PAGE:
High-achieving British minority students still struggle to clinch top jobs – study

Britain is “a long way” from offering a level playing field to non-white groups, according to a recent study.

The findings, published by the UK’s Social Mobility Commission on Wednesday, revealed that despite outperforming other ethnic groups at every level of education, British citizens of Bangladeshi and Pakistani origin are still much less likely to be offered managerial or professional jobs compared to their white peers.

The study found that this trend is driven partly by workplace discrimination, with Muslim women receiving the brunt of it.

However, the report’s lead author Bart Shaw added that other factors such as cultural norms, family expectations, and geography also played a part.

The commission’s chair, Alan Milburn, said the findings showed that there is still much work to be done to break down barriers.

“The British social mobility promise is that hard work will be rewarded. This research suggests that promise is being broken for too many people in our society,” he said, pointing out that it was troubling that people who were making the greatest advances at school were being overlooked for opportunities in the workplace.

“In recent months, the low educational attainment of white British boys has gained significant attention. However, when it comes to the transition from education to employment, this group is less likely to be unemployed and to face social immobility than their female counterparts, black students and young Asian Muslims,” said the report.

The study, conducted by education think tanks LKMco and Education Datalab, looked into students’ performance in school and on to sixth form and university. It then observed how well graduates did in the workforce in comparison to their academic achievements.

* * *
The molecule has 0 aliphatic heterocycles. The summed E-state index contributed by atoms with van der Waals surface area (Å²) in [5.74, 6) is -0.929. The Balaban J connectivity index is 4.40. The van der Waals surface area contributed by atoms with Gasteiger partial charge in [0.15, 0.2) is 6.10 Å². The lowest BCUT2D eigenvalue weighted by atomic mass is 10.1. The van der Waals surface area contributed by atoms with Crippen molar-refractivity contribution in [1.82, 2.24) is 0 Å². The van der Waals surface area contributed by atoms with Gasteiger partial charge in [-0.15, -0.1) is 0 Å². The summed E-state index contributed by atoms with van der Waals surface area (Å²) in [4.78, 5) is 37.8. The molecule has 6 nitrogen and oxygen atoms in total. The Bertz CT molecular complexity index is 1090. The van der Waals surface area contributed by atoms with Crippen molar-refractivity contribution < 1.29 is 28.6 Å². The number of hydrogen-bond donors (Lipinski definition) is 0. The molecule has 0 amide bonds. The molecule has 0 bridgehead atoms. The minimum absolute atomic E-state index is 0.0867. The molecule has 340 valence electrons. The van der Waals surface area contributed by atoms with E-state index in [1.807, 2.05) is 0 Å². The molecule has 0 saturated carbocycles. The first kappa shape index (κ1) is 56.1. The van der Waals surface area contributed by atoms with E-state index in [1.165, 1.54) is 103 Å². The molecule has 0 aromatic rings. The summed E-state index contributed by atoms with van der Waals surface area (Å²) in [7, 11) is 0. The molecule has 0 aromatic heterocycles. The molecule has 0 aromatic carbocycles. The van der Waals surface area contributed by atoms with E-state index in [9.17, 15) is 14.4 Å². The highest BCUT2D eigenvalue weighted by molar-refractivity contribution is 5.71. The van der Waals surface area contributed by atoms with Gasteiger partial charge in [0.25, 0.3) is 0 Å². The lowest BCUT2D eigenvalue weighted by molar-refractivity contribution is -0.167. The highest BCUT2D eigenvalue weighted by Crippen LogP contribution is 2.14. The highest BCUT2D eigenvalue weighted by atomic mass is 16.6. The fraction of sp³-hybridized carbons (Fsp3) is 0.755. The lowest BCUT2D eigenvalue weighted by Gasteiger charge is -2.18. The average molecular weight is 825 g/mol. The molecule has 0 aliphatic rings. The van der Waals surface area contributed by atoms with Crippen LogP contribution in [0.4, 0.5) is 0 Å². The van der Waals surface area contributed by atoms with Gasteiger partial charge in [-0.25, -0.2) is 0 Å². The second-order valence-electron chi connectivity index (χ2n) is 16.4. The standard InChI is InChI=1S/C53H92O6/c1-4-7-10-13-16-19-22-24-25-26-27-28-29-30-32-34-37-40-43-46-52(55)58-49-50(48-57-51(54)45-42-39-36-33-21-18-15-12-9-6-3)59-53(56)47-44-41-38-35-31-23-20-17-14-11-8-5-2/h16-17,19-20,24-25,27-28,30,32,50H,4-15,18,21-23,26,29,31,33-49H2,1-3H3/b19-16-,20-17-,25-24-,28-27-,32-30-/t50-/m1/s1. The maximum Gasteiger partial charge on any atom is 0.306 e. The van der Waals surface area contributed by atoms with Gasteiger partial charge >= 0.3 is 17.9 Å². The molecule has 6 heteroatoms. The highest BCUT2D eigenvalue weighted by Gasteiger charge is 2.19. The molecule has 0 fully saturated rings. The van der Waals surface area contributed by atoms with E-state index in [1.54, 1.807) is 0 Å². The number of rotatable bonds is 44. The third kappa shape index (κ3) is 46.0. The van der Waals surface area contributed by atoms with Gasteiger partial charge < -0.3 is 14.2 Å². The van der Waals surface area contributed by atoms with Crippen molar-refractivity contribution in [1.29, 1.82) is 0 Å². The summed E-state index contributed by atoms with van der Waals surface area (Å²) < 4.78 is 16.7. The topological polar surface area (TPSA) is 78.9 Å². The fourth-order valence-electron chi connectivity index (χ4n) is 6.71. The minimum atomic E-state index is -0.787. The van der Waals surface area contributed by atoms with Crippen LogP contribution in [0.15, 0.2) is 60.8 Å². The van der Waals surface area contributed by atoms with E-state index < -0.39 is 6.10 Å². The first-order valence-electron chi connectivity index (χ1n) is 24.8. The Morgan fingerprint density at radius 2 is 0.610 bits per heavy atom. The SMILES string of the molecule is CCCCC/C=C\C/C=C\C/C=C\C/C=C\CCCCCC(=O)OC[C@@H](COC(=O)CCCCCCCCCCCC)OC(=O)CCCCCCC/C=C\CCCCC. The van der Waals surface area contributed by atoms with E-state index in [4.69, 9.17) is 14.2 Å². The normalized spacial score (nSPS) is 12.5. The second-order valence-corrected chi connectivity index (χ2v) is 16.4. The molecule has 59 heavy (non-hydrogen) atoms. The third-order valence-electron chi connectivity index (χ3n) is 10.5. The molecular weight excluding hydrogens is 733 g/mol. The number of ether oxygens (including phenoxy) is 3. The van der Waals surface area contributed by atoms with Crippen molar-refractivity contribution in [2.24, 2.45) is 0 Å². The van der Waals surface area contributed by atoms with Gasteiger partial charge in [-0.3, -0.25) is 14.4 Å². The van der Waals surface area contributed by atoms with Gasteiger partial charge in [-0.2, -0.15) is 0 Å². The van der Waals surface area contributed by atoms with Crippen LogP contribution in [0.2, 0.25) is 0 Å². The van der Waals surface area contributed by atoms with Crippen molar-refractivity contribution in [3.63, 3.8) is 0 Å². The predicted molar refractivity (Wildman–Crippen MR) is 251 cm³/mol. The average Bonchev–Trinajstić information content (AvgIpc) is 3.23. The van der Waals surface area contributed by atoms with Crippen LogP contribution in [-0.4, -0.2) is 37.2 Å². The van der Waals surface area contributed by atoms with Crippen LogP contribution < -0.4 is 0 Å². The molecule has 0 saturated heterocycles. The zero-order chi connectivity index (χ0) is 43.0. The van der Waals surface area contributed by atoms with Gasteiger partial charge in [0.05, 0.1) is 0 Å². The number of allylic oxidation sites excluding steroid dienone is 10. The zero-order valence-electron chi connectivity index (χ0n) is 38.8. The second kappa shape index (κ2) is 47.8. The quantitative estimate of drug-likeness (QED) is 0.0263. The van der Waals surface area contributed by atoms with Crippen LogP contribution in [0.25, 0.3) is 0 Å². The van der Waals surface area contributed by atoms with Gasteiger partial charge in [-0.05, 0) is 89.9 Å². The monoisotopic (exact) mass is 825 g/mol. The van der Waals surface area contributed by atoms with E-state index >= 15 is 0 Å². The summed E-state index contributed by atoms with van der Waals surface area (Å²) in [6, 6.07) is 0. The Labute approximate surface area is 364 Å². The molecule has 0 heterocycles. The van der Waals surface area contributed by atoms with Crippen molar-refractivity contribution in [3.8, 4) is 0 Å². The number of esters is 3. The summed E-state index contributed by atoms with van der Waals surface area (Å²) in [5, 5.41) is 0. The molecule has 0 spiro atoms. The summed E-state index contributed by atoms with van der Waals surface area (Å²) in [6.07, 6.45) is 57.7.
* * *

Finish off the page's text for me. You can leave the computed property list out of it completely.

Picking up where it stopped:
What it found was that white working class children are among the worst performers at primary and secondary school, and were also the least likely to pursue higher education.

According to the data, only one in 10 of the poorest in the group would go on to university, compared to three in 10 for black Caribbean children, five in 10 for Bangladeshis, and almost seven in 10 for Chinese students.


The study also found that black students, especially males, tended to fall behind their peers in secondary school, and are the worst performers at maths GCSE, the most likely to be excluded, and the least likely to achieve a good degree.

The report suggested that parents play a huge role in their children’s academic performance – students whose parents were more engaged in their education did better than those whose parents were more hands-off.

The commission made several recommendations, reported the Guardian, such as:

  • The government should take action to discourage schools from setting children by ability, particularly at primary level, because of evidence that it could have a profound negative impact on pupils’ future social mobility.
  • Teachers should urgently act to ensure that white working class parents, and those from Gypsy, Roma and Traveller groups, engage more in their children’s education amid evidence that they do so far less than some minority ethnic counterparts.
  • Universities should do more to reach out to white working class pupils because of the proportionally low numbers entering higher education, and take action to understand the unusually high dropout rate among black students.
  • There should be targeted support from schools, universities and employers to help Muslim women achieve their career ambitions.

Image via Shutterstock 

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